Lots of thermite grenades and C-4, we used them a lot our engineers were great

Proficiency with the M203's [Grenade Launchers] right now there isn't a viable sight for the M-4 [5.56mm Carbine], so lots of practice with Kentucky windage. Lots of HE also mounting brackets for the [an/] peq-2 [Night laser aiming device] for the AT-4's [M136 84mm disposable rockets] the smaw-d [Disposable version of 83mm shoulder fired medium assault weapon rocket launcher] comes with one. Also the smaw-d is smaller, easier to carry and hits significantly harder. Won't collapse a cave but will definitely clear it.

Soldiers did great you can always depend on them. They are extremely brave and want to fight. Gotta do realistic training, they'll do it just like we teach them, they'll patch a bullet hole just like you taught them in EIB, but they won't take off the Soldier's vest to check for more bullet holes etc.

Because of the extreme ranges you need the 3x adapters for the [AN/PVS-7B Night Vision Goggles] nvg's

There's a lot more I could talk about but probably better left unsaid on e-mail. Hope this gives you some food for thought"

PROBLEMS FOREWARNED:

The 1st Tactical Studies Group (Airborne) since 1997 has online;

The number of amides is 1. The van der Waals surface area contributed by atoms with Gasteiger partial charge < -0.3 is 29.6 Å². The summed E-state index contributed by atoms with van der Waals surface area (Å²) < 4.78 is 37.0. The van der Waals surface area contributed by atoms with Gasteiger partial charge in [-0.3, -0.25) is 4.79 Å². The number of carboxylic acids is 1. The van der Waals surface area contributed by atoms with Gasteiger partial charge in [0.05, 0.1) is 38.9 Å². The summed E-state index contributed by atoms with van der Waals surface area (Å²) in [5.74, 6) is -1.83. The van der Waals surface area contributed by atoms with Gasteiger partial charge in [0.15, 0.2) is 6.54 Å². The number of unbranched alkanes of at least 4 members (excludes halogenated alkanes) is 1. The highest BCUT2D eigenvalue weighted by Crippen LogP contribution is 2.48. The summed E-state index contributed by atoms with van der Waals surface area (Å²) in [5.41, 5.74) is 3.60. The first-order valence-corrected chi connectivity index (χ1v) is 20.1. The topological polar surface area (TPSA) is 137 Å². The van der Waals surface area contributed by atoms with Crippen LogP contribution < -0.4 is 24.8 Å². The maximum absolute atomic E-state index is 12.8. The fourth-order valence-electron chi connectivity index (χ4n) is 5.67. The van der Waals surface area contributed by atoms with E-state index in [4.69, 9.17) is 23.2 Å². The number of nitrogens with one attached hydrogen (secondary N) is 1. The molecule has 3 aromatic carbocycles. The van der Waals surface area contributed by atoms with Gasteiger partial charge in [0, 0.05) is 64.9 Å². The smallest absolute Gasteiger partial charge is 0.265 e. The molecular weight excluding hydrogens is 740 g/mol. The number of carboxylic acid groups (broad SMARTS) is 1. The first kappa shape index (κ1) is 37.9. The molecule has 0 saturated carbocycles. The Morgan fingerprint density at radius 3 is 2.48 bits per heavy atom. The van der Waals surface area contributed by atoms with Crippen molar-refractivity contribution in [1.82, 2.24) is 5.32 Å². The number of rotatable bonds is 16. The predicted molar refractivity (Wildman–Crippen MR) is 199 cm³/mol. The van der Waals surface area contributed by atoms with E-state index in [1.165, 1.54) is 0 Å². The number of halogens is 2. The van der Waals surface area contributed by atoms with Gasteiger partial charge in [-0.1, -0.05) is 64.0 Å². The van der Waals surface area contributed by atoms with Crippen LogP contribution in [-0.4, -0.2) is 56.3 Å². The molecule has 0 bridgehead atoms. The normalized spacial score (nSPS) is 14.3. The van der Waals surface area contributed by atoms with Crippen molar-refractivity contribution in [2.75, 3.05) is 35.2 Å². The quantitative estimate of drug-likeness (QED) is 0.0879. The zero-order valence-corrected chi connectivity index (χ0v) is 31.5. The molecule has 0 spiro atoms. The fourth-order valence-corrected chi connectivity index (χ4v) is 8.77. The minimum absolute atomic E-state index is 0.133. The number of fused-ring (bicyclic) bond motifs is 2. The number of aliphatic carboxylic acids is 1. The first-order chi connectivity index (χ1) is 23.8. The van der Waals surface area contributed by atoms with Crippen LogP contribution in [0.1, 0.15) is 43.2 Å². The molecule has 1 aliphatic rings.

www.reocities.com/equipmentshop
www.combatreform.com/aesindex.htm

offered and detailed through U.S. Army official channels; commercial, off-the-shelf and equipment modification solutions to almost every problem listed (and then some like ahumm, SOLVING THE MOUNTAIN WARFARE CHALLENGE and the universal SOLDIER'S LOAD problems) in the appalling recent U.S. Army Natick Afghanistan Report (which is viewable here). As we also forewarned, the u.s. marine designed "MOLLE" gear has been a COMPLETE and utter failure in Afghanistan service--even for the short time marines made a token ground appearance and fled back to their ships as the U.S. Army dodges the RPGs, mortars and AKM rounds to hunt down and kill the enemy terrorists.

The bottom line is, closed-minded and small-minded people (we know all about them, don't we?) are running the Congressionally-mandated and funded Army's Soldier Enhancement Program (SEP) which could have PREVENTED this sad state of affairs by some low-cost purchases.